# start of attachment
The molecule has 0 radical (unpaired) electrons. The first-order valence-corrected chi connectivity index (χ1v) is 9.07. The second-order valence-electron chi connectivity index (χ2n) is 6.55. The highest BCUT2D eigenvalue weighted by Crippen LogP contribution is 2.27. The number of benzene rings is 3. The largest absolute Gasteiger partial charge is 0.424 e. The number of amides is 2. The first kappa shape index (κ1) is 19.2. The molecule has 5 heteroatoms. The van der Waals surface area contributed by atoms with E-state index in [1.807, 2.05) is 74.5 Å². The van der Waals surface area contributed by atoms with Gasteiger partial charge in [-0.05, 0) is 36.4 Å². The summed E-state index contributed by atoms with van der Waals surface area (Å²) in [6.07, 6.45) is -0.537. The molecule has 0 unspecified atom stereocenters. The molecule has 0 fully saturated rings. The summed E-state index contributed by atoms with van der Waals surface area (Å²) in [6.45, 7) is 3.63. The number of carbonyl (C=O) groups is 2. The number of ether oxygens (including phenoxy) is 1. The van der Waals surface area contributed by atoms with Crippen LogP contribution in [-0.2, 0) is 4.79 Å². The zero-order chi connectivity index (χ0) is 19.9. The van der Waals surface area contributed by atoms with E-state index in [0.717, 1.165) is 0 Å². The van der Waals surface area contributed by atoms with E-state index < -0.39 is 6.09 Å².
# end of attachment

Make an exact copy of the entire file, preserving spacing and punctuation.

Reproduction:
The molecule has 0 radical (unpaired) electrons. The first-order valence-corrected chi connectivity index (χ1v) is 9.07. The second-order valence-electron chi connectivity index (χ2n) is 6.55. The highest BCUT2D eigenvalue weighted by Crippen LogP contribution is 2.27. The number of benzene rings is 3. The largest absolute Gasteiger partial charge is 0.424 e. The number of amides is 2. The first kappa shape index (κ1) is 19.2. The molecule has 5 heteroatoms. The van der Waals surface area contributed by atoms with E-state index in [1.807, 2.05) is 74.5 Å². The van der Waals surface area contributed by atoms with Gasteiger partial charge in [-0.05, 0) is 36.4 Å². The summed E-state index contributed by atoms with van der Waals surface area (Å²) in [6.07, 6.45) is -0.537. The molecule has 0 unspecified atom stereocenters. The molecule has 0 fully saturated rings. The summed E-state index contributed by atoms with van der Waals surface area (Å²) in [6.45, 7) is 3.63. The number of carbonyl (C=O) groups is 2. The number of ether oxygens (including phenoxy) is 1. The van der Waals surface area contributed by atoms with Crippen LogP contribution in [-0.2, 0) is 4.79 Å². The zero-order chi connectivity index (χ0) is 19.9. The van der Waals surface area contributed by atoms with E-state index in [0.717, 1.165) is 0 Å². The van der Waals surface area contributed by atoms with E-state index < -0.39 is 6.09 Å².